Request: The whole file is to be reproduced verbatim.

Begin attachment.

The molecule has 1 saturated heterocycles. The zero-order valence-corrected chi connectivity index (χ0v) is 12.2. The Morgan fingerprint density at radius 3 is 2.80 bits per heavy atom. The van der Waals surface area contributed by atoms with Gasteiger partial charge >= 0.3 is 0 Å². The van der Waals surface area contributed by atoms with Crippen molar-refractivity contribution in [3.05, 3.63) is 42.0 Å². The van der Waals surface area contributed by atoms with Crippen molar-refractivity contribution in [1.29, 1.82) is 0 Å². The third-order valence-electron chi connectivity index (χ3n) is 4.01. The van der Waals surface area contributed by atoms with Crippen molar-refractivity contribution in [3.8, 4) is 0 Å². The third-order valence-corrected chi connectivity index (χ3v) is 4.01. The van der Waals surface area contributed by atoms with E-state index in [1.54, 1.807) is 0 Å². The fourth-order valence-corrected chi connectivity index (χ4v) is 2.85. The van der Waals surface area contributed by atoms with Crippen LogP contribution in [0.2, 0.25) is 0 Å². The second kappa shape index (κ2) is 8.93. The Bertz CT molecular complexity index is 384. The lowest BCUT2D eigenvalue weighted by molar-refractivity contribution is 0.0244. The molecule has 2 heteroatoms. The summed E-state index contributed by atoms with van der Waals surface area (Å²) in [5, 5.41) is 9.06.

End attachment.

The molecule has 1 saturated heterocycles. The zero-order valence-corrected chi connectivity index (χ0v) is 12.2. The Morgan fingerprint density at radius 3 is 2.80 bits per heavy atom. The van der Waals surface area contributed by atoms with Gasteiger partial charge >= 0.3 is 0 Å². The van der Waals surface area contributed by atoms with Crippen molar-refractivity contribution in [3.05, 3.63) is 42.0 Å². The van der Waals surface area contributed by atoms with Crippen molar-refractivity contribution in [1.29, 1.82) is 0 Å². The third-order valence-electron chi connectivity index (χ3n) is 4.01. The van der Waals surface area contributed by atoms with Crippen molar-refractivity contribution in [3.8, 4) is 0 Å². The third-order valence-corrected chi connectivity index (χ3v) is 4.01. The van der Waals surface area contributed by atoms with E-state index in [1.54, 1.807) is 0 Å². The fourth-order valence-corrected chi connectivity index (χ4v) is 2.85. The van der Waals surface area contributed by atoms with Crippen LogP contribution in [0.2, 0.25) is 0 Å². The second kappa shape index (κ2) is 8.93. The Bertz CT molecular complexity index is 384. The lowest BCUT2D eigenvalue weighted by molar-refractivity contribution is 0.0244. The molecule has 2 heteroatoms. The summed E-state index contributed by atoms with van der Waals surface area (Å²) in [5, 5.41) is 9.06.